Three Thousand Years of Longing review – little escapism aimed squarely at the adult audience

George Miller isn’t a guy who rushes movies out. Since his Aussie exploitation movie Mad Max back in 1979 Miller has only helmed nine films. Mad Max 2 (1981), Mad Max Beyond Thunderdome (1985), The Witches of Eastwick (1987), Lorenzo’s Oil (1992), Babe: Pig in the City (1998), Happy Feet (2006), Happy Feet Two (2011), Mad Max: Fury Road (2015) and now Three Thousand Years of Longing. 

Three Thousand Years of Longing follows Narratologist Alithea Binnie (Tilda Swinton) who, while in Istanbul comes into possession of lamp and unleashes a Djinn (Idris Elba) who offers her three wishes, and informs her of his many imprisonments, usually down to the introduction of a woman.

George Miller is a filmmaker who understands visuals. His films have always looked fantastic, even when playing with low-fi movies or big budget studio films, the man cannot make an ugly film to save his life and at times Miller’s conjuring of ancient worlds where magic is presented as real but still impressive is given the weight it requires. It looks at times like a film from Bollywood or the East Asian fantasy films.

The writing, with Miller and his daughter Augusta adapting A. S. Byatt’s short story of the same name, is filled with knowing dialogue thanks to Tilda Swinton’s no-nonsense character, but also a sense of the romantic in the classic sense. This is a story about stories and with both Tilda Swinton narrating the tale “as if it were a tale of old” and then Elba stoically telling us his tales of woe, we get the sense of myths passing down.

Tilda Swinton and Idris Elba in Three Thousand Years of Longing

The film starts out a little rocky, setting up the offbeat world of Tilda Swinton who can see myths and chooses to ignore them, but once Elba’s Djinn is introduced the film finds it’s stride with an almost screwball tone to the hotel room conversations of both characters and the exaggerated worlds of Elba’s history. Both performances are perfectly modulated, at times bantering and others holding the screen for maximum emotion.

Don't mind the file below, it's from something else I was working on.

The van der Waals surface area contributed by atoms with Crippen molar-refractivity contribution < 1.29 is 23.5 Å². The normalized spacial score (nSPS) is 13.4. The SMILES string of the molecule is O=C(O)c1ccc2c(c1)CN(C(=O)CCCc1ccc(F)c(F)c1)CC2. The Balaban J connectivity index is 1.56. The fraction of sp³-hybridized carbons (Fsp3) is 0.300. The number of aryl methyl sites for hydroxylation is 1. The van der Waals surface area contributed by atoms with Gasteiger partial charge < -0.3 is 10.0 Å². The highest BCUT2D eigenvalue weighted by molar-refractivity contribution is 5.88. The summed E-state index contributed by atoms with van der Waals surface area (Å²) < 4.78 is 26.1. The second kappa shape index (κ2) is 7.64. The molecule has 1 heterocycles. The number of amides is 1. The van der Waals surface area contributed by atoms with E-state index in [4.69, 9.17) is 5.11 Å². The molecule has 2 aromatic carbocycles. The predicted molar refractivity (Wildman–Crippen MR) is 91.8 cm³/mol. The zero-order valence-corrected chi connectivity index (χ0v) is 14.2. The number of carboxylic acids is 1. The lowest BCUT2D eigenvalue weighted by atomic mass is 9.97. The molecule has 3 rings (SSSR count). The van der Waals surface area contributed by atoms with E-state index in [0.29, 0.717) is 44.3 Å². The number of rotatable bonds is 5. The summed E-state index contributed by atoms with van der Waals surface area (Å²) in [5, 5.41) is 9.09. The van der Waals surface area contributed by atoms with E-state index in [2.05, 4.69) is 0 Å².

In the past, Miller creates a world of deep rich colours and allows his visuals to go extravagant, not least when we see battle scenes from the Ottoman empire, to intense moments of emotional turmoil. There is a love of the human form, not just in Elba’s character but in Miller’s filmmaking. He clearly loves the way humans look in all there forms loving showing different skin colours in all their glory, be in the magnificent ripped body of Mr Elba, or the larger sizes of women that Miller frames with glee, with the site of a man crying over a corpse that is haunting and moving in equal measure.

The film, despite it’s A-list talent, is not a mainstream film. This is a big-budget art film that seems to have found it’s way into the possession of mainstream cinema the same way Alithea finds the bottle containing Djinn. It’s playful nature and at times desire to indulge in nudity might not be to everyone’s taste and it’s playing with myth – claiming King Solomon came to the Queen of Sheba and not the other way around “believe me” Elba growls “I was there. Solomon came to her.”

For people looking for a little escapism aimed squarely at the adult audience this might be the film for you. As always, Miller hasn’t lost his touch.

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Paul Klein

Paul is Film & Media Editor @ No Majesty. Paul is a Film Studies Graduate from London, and former writer at The Metropolist.